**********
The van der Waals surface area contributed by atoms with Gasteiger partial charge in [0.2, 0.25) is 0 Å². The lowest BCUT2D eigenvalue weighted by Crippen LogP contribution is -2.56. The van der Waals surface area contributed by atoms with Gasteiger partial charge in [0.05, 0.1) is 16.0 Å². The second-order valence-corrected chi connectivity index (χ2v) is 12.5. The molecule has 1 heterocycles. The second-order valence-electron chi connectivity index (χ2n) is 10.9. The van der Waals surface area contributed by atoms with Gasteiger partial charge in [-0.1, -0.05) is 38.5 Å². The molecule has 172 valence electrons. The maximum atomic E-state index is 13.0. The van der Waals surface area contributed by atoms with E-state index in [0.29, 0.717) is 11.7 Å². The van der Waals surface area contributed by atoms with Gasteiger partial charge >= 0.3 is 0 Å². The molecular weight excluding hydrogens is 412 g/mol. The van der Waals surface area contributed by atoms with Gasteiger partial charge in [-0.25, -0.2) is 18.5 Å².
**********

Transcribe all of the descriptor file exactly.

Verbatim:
The van der Waals surface area contributed by atoms with Gasteiger partial charge in [0.2, 0.25) is 0 Å². The lowest BCUT2D eigenvalue weighted by Crippen LogP contribution is -2.56. The van der Waals surface area contributed by atoms with Gasteiger partial charge in [0.05, 0.1) is 16.0 Å². The second-order valence-corrected chi connectivity index (χ2v) is 12.5. The molecule has 1 heterocycles. The second-order valence-electron chi connectivity index (χ2n) is 10.9. The van der Waals surface area contributed by atoms with Gasteiger partial charge in [-0.1, -0.05) is 38.5 Å². The molecule has 172 valence electrons. The maximum atomic E-state index is 13.0. The van der Waals surface area contributed by atoms with E-state index in [0.29, 0.717) is 11.7 Å². The van der Waals surface area contributed by atoms with Gasteiger partial charge >= 0.3 is 0 Å². The molecular weight excluding hydrogens is 412 g/mol. The van der Waals surface area contributed by atoms with Gasteiger partial charge in [-0.25, -0.2) is 18.5 Å².